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Writer's Block: Department of Stereotypes - 'Twas brillig, and the slithy toves did gyre and gimble in the wabe [entries|archive|friends|userinfo]
Thomas

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Writer's Block: Department of Stereotypes [Sunday 16th November 2008 at 9:01 pm]
Thomas

boggyb
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[Playing |Drifting ~ Enya/Amarantine]

One of the most popular gender stereotypes is that women ask for directions while men would rather be lost than ask for help. In your personal experience, does this stereotype hold true?


No, I'm not out of ideas for journal entries. However, I did see this in a friends journal and it made me think of something else.

Very often when travelling, someone will ask me for directions or information of some sort. People will single me out to ask me for help. I've had people ask me for directions, ask me to take a photo of them (with their camera), ask me about seat reservations, or just start chatting.

Why me? Do I have some sort of "one who knows the answer" field? I don't even know the answer half the time - with the seat reservation question, it was the first time I'd ever had a reserved train seat myself (and yet I managed to work out the correct answer). I'm not objecting to it particularly, but I do wonder about it. To those who know me: what is it that makes me seem like a good person to ask?


On another thought, how many of you have truely been lost? I don't consider myself to actually be lost unless I don't know the way back to some known location. A good example is a while back when I went for a walk down towards Gosport and back, for no reason other than curosity at what was down that way. I took a few turnings more or less at random at various points, and ended up in typical twisty British roads. However, I never considered myself to be lost, as I always had a rough sense of which route I'd taken and which direction Fareham was in. I've always thought it odd that some people can't keep track of that.
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Comments:
[User Picture]From: omgimsuchadork
Sunday 16th November 2008 at 11:57 pm (UTC)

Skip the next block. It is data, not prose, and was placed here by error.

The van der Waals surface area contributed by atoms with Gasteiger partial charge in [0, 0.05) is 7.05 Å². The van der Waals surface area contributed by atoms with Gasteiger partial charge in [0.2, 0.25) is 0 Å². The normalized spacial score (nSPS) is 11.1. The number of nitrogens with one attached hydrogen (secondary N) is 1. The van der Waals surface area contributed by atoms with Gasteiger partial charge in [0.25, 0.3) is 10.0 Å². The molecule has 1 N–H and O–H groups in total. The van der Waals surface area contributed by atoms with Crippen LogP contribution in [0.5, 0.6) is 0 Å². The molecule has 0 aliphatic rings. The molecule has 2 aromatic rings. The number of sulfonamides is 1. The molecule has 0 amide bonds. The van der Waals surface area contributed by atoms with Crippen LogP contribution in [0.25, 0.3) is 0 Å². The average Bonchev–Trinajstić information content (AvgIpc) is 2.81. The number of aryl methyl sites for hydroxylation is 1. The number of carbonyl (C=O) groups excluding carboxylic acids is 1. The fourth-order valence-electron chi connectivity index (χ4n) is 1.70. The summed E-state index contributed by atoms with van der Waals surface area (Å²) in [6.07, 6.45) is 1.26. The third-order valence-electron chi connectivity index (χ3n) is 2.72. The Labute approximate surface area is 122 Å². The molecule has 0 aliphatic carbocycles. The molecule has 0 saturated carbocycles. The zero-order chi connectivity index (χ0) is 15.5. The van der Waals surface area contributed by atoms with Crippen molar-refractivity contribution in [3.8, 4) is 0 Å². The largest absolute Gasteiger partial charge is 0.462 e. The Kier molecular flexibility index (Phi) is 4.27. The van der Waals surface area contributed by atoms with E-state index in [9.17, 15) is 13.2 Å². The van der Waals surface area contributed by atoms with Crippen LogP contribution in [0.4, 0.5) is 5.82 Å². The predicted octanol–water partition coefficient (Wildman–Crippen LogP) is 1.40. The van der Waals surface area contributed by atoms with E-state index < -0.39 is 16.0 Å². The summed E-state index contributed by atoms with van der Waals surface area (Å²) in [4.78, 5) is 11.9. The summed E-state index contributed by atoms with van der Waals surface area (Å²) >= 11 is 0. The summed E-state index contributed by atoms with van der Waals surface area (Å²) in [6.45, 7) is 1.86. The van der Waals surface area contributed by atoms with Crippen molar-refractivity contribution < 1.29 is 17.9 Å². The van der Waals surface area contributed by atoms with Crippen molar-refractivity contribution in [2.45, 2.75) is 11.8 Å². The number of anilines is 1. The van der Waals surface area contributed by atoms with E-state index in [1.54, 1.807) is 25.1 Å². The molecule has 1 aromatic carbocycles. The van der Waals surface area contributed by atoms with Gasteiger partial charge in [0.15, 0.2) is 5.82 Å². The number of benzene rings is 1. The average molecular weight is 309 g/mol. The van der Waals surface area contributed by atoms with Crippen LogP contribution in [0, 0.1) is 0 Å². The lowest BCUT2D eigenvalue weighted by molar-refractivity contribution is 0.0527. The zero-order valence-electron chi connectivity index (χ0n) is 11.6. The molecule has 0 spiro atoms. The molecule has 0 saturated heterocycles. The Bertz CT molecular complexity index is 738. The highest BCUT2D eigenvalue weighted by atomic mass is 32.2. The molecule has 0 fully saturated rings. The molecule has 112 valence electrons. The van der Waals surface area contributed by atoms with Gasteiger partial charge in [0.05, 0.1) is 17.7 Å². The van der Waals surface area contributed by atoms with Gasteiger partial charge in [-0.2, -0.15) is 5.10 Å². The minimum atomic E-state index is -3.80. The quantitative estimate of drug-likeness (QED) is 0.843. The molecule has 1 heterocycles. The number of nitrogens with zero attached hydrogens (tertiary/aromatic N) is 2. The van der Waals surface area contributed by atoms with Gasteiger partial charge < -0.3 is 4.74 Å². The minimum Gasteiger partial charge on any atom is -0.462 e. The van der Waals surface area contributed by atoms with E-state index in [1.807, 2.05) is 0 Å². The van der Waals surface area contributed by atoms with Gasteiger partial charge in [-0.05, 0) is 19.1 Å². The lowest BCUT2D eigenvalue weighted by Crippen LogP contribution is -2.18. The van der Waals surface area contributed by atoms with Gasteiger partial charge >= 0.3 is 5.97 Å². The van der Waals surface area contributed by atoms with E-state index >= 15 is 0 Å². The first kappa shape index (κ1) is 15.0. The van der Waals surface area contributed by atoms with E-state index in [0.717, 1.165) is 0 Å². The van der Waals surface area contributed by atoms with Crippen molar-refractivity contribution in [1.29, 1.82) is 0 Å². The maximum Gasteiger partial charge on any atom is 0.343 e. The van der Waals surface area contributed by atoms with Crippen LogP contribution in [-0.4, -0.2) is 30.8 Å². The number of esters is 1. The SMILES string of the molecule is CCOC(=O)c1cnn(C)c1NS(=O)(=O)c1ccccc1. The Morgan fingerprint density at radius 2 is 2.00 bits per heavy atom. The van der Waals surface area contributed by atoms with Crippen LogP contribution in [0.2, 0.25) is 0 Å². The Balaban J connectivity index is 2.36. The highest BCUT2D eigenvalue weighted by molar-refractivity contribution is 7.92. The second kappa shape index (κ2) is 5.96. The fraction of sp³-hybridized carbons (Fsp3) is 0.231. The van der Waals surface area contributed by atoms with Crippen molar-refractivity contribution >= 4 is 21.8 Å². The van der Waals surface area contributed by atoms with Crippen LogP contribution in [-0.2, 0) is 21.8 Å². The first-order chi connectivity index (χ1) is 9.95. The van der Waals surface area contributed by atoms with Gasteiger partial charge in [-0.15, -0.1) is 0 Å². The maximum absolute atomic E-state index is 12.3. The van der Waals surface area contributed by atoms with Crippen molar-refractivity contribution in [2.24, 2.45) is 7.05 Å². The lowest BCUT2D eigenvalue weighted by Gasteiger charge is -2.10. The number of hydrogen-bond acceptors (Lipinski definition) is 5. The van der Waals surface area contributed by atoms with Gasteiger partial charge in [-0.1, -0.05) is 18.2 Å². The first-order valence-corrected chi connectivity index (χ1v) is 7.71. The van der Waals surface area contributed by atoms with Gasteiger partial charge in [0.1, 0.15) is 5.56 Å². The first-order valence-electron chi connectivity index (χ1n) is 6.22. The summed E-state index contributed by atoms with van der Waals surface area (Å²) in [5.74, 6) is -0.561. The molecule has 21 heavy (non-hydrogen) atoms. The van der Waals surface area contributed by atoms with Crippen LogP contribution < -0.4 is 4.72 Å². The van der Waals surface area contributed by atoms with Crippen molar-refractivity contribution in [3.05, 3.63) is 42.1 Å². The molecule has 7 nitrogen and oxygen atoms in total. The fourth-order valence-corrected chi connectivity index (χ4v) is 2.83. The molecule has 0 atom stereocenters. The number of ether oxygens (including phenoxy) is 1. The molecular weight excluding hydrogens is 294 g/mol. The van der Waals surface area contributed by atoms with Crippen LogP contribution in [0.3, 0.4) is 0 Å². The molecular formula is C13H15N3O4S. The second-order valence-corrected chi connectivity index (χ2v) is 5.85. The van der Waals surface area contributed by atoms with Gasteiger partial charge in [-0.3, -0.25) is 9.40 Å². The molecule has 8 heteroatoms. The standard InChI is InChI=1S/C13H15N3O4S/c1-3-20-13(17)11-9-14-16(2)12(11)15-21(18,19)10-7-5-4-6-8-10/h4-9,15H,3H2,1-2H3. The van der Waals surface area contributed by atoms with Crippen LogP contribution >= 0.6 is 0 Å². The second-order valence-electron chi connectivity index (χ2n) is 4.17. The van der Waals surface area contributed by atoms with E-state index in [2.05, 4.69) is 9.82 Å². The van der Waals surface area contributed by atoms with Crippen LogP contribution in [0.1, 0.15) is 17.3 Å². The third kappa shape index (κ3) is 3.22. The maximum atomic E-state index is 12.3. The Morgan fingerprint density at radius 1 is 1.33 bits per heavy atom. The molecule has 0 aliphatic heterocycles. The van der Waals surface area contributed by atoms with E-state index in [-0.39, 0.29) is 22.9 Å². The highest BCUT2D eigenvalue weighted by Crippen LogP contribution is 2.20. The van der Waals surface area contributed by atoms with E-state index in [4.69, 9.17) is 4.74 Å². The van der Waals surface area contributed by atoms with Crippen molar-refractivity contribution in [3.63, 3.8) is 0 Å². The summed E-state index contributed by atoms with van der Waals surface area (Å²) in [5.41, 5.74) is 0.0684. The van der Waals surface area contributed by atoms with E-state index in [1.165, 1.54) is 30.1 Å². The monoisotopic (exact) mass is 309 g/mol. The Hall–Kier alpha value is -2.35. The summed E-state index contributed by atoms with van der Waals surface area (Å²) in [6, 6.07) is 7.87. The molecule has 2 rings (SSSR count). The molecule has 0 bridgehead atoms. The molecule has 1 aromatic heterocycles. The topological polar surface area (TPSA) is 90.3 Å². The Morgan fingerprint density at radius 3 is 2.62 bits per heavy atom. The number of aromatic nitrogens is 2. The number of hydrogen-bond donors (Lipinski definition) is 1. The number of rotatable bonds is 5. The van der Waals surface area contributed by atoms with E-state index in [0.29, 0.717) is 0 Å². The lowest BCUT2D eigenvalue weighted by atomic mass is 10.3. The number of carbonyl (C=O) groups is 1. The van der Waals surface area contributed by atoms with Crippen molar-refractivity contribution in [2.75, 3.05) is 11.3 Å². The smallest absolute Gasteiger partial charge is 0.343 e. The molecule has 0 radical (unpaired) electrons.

I've always thought it weird that some people don't have an internal compass, either.
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[User Picture]From: boggyb
Thursday 20th November 2008 at 10:16 pm (UTC)
It's less an internal compass in the sense of knowing where North is, and more an internal compass in the sense of knowing that I need to walk in roughly that direction. I have managed to get confused once or twice though - for a long time at university, I regularly ended up with my mental map rotated 90 degrees after following a particularly complicated route through the maze of buildings (there was a quick left/right bit followed by another left that confused me). I still ended up where I wanted, but always found that route hard to reconcile with the actual physical layout.
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From: pewterfish
Monday 17th November 2008 at 1:23 am (UTC)
I'm guessing the groups you hang around with typically look more intimidating than you do.

*thinks back to house*

Probably.
(Reply) (Thread)
[User Picture]From: boggyb
Thursday 20th November 2008 at 10:12 pm (UTC)
I think it's less that and more I somehow appear to be authorative. I usually experience this at places like train stations, where I'm just another punter waiting for a train. Then again, I'm a *prepared* punter, in that I know where and when I want to be for my train, am usually in the right place at the right time, and only end up running if it means I can make a really good change.
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